Manu National Park in Peru is celebrating its 50th anniversary. Located in the southeast of the country, the protected area is not only a world champion of biodiversity, but also an outstanding example of a close connection between nature and tradition. It is rightly a UNESCO World Heritage Site and we extend our warmest congratulations on the anniversary.
50 Years Manu National Park – World Champion of Diversity
On May 29th, 1973, Peru declared a region in the east of the country a national park, where two of the most diverse biomes on our planet meet: the eastern Andes and the lowlands of the western Amazon basin. The 17,176 square kilometer park stretches from the warm, humid rainforests at the headwaters of the Manu River up to the heights of the Andes at over 4,000 meters.
Manu is home to 10% of the world’s bird species, 228 mammal species, 132 reptile species, and more than 5,000 plant species – in total, experts estimate that more than 500,000 species exist in Manu. In addition, different ethnic groups live here, including one of the last completely isolated indigenous peoples in the world, the Mashco-Piro. All groups have their own languages, and there is an enormous cultural diversity between them.
“Manu National Park is not only a heritage of Peru, but also of the peoples of the world,” emphasized José Carlos Nieto, head of the National Service of Natural Areas Protected by the State (SERNANP), at the opening event for the anniversary month, which was also attended by the President of Peru, Dina Boluarte.
The event, held on May 4th in the Peruvian capital Lima, was attended by the President, three ministers of the State, representatives of SERNANP, the indigenous Quechua and Machiguenga communities, as well as institutions, researchers and nature photographers.
“Over the past 50 years, all these people have contributed to the research, protection and, above all, conservation of this park,” said John Florez, director of Manu National Park.
The Minister of Environment of Peru, Alvina Ruiz, honored personalities and institutions closely associated with the history and development of the national park, including the first National Park Director, Antonio Tovar Llorente, the German Ambassador to Peru, Sabine Bloch, and Christof Schenck of the Frankfurt Zoological Society.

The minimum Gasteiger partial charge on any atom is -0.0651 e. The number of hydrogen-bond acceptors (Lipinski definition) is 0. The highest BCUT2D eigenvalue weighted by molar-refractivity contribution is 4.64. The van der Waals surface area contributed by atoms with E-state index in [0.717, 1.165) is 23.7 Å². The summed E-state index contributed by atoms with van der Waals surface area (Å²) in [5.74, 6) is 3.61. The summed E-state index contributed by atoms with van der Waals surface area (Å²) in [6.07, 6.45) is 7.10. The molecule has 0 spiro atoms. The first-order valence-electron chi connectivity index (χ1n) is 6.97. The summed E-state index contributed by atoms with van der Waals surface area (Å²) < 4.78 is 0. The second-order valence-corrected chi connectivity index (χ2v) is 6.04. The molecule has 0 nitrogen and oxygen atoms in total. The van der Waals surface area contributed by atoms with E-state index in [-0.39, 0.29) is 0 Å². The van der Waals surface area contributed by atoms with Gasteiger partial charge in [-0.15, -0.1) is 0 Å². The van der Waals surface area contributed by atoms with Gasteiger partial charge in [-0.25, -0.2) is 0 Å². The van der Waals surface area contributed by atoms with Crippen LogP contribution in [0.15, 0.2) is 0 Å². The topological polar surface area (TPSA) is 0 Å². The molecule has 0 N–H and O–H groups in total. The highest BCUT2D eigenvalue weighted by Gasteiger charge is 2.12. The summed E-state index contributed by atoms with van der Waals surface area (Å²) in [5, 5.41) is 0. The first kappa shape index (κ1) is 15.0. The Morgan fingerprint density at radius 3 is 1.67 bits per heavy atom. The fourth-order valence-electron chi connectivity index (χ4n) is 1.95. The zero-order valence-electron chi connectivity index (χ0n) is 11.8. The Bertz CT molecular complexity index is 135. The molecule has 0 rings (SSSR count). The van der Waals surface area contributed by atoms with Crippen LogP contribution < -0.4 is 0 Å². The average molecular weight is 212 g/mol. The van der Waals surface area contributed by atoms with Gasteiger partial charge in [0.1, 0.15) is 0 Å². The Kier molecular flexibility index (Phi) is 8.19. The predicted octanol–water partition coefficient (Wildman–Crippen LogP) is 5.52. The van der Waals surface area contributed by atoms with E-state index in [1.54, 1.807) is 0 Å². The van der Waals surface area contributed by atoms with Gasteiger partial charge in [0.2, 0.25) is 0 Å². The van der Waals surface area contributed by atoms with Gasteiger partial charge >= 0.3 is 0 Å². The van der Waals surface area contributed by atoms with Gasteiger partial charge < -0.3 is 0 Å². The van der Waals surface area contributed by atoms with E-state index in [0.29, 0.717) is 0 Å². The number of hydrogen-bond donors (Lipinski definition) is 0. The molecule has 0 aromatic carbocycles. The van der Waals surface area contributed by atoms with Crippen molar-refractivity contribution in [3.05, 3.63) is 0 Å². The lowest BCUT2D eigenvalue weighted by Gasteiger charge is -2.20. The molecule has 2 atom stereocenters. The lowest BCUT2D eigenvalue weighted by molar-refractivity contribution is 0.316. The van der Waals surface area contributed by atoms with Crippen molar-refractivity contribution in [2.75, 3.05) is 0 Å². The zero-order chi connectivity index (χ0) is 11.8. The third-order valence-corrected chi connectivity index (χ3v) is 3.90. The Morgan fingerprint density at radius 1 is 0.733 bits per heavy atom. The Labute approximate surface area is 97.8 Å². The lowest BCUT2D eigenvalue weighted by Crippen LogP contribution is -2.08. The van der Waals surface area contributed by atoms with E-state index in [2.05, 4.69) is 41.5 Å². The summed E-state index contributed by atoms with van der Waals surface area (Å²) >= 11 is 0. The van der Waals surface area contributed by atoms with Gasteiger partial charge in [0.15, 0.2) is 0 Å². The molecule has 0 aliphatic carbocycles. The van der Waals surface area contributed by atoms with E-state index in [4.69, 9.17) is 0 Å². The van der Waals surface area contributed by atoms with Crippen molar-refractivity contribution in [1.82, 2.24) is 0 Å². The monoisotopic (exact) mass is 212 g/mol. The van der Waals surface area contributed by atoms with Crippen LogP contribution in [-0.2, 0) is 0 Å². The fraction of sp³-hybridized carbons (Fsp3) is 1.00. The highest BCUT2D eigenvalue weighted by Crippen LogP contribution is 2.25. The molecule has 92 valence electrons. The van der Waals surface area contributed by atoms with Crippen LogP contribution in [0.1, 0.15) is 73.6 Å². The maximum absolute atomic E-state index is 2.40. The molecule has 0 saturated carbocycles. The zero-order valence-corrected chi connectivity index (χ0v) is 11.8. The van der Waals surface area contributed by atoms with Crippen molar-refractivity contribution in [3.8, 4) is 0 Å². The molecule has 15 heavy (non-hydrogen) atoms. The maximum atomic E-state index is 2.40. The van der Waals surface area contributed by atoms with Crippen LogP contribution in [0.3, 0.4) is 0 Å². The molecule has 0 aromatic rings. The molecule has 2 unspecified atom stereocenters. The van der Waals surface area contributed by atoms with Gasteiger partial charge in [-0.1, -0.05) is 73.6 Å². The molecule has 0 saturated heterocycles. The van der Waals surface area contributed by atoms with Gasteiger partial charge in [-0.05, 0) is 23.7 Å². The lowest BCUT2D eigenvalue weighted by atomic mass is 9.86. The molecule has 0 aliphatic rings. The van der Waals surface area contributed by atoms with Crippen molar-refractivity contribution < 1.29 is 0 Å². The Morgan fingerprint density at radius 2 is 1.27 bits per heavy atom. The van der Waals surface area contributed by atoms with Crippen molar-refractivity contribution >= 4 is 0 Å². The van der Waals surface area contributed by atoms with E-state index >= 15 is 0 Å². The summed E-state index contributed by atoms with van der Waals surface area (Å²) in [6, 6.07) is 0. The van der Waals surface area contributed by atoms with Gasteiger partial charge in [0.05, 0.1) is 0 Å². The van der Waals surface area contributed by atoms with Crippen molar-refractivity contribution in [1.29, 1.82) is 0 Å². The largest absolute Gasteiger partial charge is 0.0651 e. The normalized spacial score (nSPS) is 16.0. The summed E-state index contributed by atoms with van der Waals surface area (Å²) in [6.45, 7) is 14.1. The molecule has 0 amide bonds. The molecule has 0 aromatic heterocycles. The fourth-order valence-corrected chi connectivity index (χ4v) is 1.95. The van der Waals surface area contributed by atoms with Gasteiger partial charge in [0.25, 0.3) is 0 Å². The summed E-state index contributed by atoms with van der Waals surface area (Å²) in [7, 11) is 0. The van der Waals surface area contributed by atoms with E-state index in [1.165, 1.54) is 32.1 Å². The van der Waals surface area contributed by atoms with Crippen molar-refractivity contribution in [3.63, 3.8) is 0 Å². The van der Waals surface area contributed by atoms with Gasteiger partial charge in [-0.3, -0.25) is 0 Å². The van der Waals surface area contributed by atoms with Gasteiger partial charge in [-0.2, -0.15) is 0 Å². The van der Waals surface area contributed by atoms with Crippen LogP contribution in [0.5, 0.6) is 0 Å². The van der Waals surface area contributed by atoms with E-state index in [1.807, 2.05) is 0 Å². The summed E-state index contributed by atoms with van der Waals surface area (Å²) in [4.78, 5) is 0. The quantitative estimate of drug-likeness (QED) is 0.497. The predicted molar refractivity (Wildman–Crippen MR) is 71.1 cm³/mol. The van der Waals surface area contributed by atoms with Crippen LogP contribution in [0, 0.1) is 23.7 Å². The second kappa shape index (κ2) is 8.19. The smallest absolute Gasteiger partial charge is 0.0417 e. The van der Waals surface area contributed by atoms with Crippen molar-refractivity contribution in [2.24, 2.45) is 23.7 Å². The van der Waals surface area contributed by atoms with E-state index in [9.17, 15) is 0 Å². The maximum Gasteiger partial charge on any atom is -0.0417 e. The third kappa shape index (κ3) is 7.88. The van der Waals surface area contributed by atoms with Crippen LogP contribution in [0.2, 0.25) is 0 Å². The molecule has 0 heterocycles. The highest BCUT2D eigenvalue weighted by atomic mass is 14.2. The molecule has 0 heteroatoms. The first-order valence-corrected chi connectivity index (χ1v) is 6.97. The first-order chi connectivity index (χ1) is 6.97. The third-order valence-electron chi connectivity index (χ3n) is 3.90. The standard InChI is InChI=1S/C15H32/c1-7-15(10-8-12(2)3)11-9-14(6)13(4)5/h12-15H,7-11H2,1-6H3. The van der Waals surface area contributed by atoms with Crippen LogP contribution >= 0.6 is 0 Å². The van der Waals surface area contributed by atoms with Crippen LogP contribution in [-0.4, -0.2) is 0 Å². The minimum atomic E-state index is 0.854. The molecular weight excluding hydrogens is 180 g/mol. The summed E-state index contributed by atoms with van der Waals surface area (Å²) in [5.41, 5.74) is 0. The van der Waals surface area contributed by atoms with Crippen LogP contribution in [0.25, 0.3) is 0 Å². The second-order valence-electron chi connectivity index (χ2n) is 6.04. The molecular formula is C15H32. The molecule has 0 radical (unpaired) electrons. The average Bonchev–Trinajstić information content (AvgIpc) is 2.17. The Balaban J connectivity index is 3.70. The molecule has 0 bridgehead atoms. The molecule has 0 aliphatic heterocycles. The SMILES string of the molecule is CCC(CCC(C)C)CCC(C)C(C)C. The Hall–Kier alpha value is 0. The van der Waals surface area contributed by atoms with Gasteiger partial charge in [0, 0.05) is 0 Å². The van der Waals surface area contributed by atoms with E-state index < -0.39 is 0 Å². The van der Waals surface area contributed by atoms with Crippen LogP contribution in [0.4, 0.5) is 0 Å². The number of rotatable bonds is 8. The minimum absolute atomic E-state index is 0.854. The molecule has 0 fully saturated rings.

“This award is a tremendous pleasure for me as a representative of FZS. I am surrounded by friends I have known for many years. I congratulate the entire SERNANP team on this important work,” said Christof Schenck.
FZS has supported individual conservation projects in Peru since 1969, including for example the construction of the Cocha Cashu research station. The current commitment began in 1990, right in Manu National Park.
We support the protected area authority SERNANP, for example with building control posts, with ranger patrols into remote areas, with the training and further education of rangers or with their operations against illegal activities.
Today, FZS works in Peru in the four regions of Manu, Yaguas, Purus and Bahuaja Sonene-Tambopata, covering a total area of more than 131,000 square kilometers spread across 13 protected areas. “In all regions, cooperation with the communities is key to nature conservation,” explains Hauke Hoops, who has led FZS’s work in Peru since 2015.
Manu: UNESCO World Heritage and biodiversity record holder